by Robert Walker

Pardon Me
Robert Walker
Matthew 6:9-13

I read a story titled, "He Forgot." In the story the author uses the analogy of an old cellar or basement full of our disregarded past to speak of forgiveness.

The author argues that our inability to forgive others and ourselves is like an old basement full of ghosts from our past that come and haunt our lives from time to time.

The author points out the reality that all our sins were forgiven and forgotten by God, once and for all, with the crucifixion and resurrection of Christ. The author concludes."

Exorcise your basement and take the nails of Calvary and board up the door-and remember- He forgot"(Max Lucado, When God Came Near).

Own the forgiveness Jesus offers to you today. Be empowered to forgive those who hurt you. Then the peace of Christ will rule in your hearts, and at last, you will be free. Amen

A well-known hymn says, "Mercy there was great, and grace was free; Pardon there was multiplied to me; there my burdened soul found liberty, At Calvary."
The very petition, "And forgive us our debts, as we forgive our debtors," is one of asking for a pardon.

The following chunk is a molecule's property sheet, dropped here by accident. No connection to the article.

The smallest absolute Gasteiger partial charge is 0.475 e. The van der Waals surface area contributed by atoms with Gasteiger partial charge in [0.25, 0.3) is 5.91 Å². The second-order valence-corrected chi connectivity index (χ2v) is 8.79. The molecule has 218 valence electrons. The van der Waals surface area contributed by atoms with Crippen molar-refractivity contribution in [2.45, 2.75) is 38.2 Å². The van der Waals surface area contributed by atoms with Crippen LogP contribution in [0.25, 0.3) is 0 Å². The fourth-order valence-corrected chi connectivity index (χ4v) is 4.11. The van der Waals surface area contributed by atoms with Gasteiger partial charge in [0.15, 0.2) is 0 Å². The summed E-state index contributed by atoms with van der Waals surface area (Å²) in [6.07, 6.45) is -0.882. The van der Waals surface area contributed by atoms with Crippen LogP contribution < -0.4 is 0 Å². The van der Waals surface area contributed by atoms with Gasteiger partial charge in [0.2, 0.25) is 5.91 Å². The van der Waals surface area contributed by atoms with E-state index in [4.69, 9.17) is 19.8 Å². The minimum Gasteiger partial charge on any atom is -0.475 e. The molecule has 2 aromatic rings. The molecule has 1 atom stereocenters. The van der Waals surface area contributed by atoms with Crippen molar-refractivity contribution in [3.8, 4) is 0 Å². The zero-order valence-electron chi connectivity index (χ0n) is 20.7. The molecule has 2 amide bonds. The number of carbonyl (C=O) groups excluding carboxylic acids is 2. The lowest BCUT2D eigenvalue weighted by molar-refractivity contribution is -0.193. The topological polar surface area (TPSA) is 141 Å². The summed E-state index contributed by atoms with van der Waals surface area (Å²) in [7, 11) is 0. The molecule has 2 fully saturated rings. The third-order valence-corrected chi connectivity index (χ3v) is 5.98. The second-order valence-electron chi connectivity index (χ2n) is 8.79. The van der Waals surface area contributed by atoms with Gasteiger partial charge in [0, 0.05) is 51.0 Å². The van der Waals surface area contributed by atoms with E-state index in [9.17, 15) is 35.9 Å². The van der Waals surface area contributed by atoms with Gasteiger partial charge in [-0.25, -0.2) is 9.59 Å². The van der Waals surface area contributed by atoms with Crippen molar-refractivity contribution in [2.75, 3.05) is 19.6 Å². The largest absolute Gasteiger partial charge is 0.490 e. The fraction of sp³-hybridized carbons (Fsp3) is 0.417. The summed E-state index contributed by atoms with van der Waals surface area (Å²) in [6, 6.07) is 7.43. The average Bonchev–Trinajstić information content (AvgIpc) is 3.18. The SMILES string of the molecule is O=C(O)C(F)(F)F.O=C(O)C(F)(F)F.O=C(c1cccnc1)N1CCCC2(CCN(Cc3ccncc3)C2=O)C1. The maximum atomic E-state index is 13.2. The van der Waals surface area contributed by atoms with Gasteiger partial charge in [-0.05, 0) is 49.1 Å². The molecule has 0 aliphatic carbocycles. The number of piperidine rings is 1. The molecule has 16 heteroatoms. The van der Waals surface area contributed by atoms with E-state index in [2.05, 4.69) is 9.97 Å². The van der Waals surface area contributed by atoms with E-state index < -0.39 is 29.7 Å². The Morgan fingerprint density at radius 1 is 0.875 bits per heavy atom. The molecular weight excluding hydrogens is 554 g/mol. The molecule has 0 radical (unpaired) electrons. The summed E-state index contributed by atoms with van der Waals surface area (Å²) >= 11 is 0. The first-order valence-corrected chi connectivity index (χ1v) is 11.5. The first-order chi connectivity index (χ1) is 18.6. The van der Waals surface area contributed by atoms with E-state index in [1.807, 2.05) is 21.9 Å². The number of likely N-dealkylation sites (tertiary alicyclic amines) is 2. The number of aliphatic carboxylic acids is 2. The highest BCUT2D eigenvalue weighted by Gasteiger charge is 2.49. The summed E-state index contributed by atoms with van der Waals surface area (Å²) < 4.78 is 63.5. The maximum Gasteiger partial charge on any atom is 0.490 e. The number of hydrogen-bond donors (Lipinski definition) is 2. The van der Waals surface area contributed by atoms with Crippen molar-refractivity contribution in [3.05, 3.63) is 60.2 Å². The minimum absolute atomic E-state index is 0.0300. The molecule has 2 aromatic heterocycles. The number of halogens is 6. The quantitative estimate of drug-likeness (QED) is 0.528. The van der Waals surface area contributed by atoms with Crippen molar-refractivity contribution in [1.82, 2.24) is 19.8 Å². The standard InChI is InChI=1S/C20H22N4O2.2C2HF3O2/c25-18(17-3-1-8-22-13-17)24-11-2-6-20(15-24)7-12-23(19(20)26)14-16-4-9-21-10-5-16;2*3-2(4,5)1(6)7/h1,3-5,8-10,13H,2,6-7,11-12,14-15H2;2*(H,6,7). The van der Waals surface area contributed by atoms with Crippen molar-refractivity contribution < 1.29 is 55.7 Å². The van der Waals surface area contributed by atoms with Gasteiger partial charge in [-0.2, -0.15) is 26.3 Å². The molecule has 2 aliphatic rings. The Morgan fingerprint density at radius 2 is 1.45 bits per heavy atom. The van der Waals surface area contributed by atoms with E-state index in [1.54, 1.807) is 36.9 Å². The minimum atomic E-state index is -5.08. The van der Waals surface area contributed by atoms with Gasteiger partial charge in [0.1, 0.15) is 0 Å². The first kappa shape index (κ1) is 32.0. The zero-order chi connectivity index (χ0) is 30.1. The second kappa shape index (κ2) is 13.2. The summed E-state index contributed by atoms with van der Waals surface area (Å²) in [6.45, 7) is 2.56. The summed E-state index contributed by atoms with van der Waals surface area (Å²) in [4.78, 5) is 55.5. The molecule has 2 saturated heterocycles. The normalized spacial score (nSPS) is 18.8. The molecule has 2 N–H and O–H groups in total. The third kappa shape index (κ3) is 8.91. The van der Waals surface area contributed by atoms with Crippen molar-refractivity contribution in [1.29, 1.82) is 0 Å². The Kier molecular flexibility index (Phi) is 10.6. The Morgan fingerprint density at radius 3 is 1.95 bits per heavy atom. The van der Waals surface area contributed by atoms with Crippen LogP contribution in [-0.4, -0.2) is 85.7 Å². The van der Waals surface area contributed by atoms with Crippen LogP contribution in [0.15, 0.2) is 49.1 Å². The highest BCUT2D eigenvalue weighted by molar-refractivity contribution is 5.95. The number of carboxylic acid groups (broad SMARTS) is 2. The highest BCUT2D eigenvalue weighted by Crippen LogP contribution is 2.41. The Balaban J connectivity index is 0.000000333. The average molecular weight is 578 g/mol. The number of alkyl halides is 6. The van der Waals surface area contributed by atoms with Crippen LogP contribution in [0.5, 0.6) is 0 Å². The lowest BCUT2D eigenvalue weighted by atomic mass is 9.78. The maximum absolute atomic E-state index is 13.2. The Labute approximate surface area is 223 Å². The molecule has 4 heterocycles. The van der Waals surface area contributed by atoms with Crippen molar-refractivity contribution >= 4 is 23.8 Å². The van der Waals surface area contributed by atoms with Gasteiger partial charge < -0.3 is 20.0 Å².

We need to be comforted with the fact that a pardon has been applied to our soul. We also need to remember to ask for that pardon on a daily basis to be forgiven the sins of the day.

John McCarty in his book the "Disciples Prayer" makes the statement that the most difficult thing God ever did was to provide for the forgiveness of sin. He goes on to say that the forgiveness of sin is imperative because it frees us from eternal judgment and it gives us joy in this present life.

When we look at our world it becomes obvious that the underlying cause of all of our worry, our tension and our fear and our depression and our Psychosomatic and mental disorders are bound up in one little three letter word sin.

Lady Macbeth suffered from psychosomatic disorders that were caused by unresolved guilt. The guilt of murdering Duncan haunted her da ...

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